On a recent episode of the ATP podcast, one of the hosts lamented the idea that the PHP code that they’ve been writing has inexorably evolved and modernized—corrupted, even. Whereas PHP in its heyday was merely a giant messy ball of functions, newer versions of the language—and its practitioners who have stuck it out this entire time—have infested its culture with uncountable instances of the Gang of Four‘s (GoF) Design Patterns™, bestowing it one of the greatest insults that can befall a programming language: that it kinda, sorta looks like Enterprise Java.
For those unfamiliar with programming or, for programmers who haven’t come across this phenomenon, the GoF book introduces a number of patterns of Object-Oriented Programming (OOP), abstractions which are meant to make code more reusable and harder to misuse. To use a writing analogy, they’re little prewritten paragraph templates that provide a bit more structure to a group of sentences1, and it’s easy enough to string together multiple templates together to assemble full essays. Applying these techniques usually gets the job done, though it’s not the most creative or succinct endeavor, in writing prose or code.
The coding anti-pattern comes from the overuse of design patterns, whereby the added layers of programming patterns ends up spinning out meaningless abstractions and indirections that amount to noise. The
AbstractWidgetFactory that spits out
WidgetAdapters that needs another
ProxyVisitor to use its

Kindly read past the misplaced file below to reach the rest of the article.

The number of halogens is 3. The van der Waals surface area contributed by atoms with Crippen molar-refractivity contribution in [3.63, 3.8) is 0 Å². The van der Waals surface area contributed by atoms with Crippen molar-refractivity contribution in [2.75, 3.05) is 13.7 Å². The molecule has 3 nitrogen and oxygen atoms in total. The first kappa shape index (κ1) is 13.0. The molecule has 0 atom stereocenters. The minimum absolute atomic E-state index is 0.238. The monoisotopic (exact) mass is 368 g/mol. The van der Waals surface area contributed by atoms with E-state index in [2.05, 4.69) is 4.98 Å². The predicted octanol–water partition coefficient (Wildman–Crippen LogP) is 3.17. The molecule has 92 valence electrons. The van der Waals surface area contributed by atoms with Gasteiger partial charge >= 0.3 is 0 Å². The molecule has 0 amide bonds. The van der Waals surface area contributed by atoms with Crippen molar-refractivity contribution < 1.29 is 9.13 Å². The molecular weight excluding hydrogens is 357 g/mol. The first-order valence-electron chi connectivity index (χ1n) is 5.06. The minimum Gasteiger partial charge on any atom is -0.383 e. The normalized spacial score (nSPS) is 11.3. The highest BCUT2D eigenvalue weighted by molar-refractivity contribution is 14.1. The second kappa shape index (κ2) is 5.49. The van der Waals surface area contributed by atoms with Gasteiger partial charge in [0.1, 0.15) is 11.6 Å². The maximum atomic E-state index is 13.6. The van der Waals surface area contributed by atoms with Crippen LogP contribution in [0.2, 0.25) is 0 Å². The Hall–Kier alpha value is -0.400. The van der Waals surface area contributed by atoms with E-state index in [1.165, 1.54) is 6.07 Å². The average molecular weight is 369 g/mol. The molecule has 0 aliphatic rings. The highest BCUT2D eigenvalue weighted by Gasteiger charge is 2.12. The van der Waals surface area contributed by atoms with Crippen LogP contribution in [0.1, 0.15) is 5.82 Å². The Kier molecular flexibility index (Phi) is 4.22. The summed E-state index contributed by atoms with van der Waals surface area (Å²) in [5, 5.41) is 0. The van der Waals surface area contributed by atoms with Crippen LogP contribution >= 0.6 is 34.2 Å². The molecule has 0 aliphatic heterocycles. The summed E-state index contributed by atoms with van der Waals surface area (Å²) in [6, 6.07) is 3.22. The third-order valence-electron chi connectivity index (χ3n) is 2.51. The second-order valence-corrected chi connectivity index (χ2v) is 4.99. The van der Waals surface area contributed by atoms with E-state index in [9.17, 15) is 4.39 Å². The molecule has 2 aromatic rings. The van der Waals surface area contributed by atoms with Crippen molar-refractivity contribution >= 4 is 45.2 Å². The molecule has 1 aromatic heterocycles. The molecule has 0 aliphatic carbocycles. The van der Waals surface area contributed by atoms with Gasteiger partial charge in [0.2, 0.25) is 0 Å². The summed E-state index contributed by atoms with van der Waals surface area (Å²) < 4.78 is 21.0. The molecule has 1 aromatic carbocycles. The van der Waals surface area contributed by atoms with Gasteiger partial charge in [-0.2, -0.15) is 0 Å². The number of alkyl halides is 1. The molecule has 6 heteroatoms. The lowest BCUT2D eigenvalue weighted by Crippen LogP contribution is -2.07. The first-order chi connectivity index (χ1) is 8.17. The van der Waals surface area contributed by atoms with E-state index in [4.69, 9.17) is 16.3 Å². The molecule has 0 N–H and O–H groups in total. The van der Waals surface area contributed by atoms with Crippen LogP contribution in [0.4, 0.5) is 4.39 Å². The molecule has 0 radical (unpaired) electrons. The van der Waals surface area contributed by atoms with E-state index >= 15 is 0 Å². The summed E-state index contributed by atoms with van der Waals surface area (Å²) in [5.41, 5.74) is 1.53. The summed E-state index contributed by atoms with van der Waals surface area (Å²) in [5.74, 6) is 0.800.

Facade to update
State—it’s the programming equivalent of corporate jargon, in that the cost of obfuscation has long outweighed any benefit in shared understanding. And of course, many such monstrosities are attributed to the aforementioned Java, Enterprise Edition.
For the sake of argument, let’s squelch the gut instinct that all things enterprise default to being laborious and farcical, that things in real life aren’t just variations on the pointy-haired boss. By definition, enterprise software is written, used, and sold to enterprises of significant size, which means that compared to customer-centric software or even software made for smaller businesses, there are a number common attributes that drive technological decision-making:
- User cohorts will likely be dominated by a couple of large clients
- Large clients don’t mind paying a lot for the functionality, as long as they get enough value for the expenditures
- But, large clients will also want a lot of say in feature roadmaps and expect some degree of custom development
- Enterprises value stability and reliability, with some degree of predictability, sometimes over agility and quick iteration and releases
- The people buying the software may not be its primary users
In aggregate, these attributes shape enterprise software development, both in how to build the team and then how that team should write its code.
One structural outcome with enterprise software shops is that they can afford to focus on niches, with a wider field of narrow enterprise opportunities, coupled with paying clientele which in turn promote more stable cash flows2 for potentially larger teams. Another outcome would be biasing towards system stability at the expense of rapid feature development, that priority is not necessarily given to the end-user (who isn’t the one paying for the software) but perhaps to administrative controls and monitoring and compliance. If the software sticks around for a while and proves its utility, it’s more important to keep clients’ familiar and established workflows and interfaces than embark on design changes.
Not to say that it can’t go overboard.